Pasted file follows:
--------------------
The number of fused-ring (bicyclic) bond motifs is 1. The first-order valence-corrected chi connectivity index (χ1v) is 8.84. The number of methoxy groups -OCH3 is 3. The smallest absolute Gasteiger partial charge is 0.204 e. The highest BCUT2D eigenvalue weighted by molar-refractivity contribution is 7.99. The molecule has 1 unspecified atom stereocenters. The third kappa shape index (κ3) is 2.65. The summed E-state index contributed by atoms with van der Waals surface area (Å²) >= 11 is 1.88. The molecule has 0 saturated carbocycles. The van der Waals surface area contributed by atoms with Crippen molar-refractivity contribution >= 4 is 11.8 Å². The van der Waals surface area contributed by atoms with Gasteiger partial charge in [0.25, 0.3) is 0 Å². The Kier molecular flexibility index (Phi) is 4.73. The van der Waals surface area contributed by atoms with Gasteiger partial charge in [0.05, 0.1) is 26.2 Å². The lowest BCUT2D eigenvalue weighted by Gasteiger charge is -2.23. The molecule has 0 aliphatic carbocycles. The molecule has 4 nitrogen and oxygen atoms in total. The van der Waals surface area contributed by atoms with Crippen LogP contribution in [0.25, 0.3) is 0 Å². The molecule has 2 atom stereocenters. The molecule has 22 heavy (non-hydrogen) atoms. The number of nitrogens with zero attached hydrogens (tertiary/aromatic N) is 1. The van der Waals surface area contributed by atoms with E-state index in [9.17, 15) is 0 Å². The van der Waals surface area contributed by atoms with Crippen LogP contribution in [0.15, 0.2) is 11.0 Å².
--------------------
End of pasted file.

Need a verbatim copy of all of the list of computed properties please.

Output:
The number of fused-ring (bicyclic) bond motifs is 1. The first-order valence-corrected chi connectivity index (χ1v) is 8.84. The number of methoxy groups -OCH3 is 3. The smallest absolute Gasteiger partial charge is 0.204 e. The highest BCUT2D eigenvalue weighted by molar-refractivity contribution is 7.99. The molecule has 1 unspecified atom stereocenters. The third kappa shape index (κ3) is 2.65. The summed E-state index contributed by atoms with van der Waals surface area (Å²) >= 11 is 1.88. The molecule has 0 saturated carbocycles. The van der Waals surface area contributed by atoms with Crippen molar-refractivity contribution >= 4 is 11.8 Å². The van der Waals surface area contributed by atoms with Gasteiger partial charge in [0.25, 0.3) is 0 Å². The Kier molecular flexibility index (Phi) is 4.73. The van der Waals surface area contributed by atoms with Gasteiger partial charge in [0.05, 0.1) is 26.2 Å². The lowest BCUT2D eigenvalue weighted by Gasteiger charge is -2.23. The molecule has 0 aliphatic carbocycles. The molecule has 4 nitrogen and oxygen atoms in total. The van der Waals surface area contributed by atoms with Crippen LogP contribution in [0.25, 0.3) is 0 Å². The molecule has 2 atom stereocenters. The molecule has 22 heavy (non-hydrogen) atoms. The number of nitrogens with zero attached hydrogens (tertiary/aromatic N) is 1. The van der Waals surface area contributed by atoms with E-state index in [9.17, 15) is 0 Å². The van der Waals surface area contributed by atoms with Crippen LogP contribution in [0.15, 0.2) is 11.0 Å².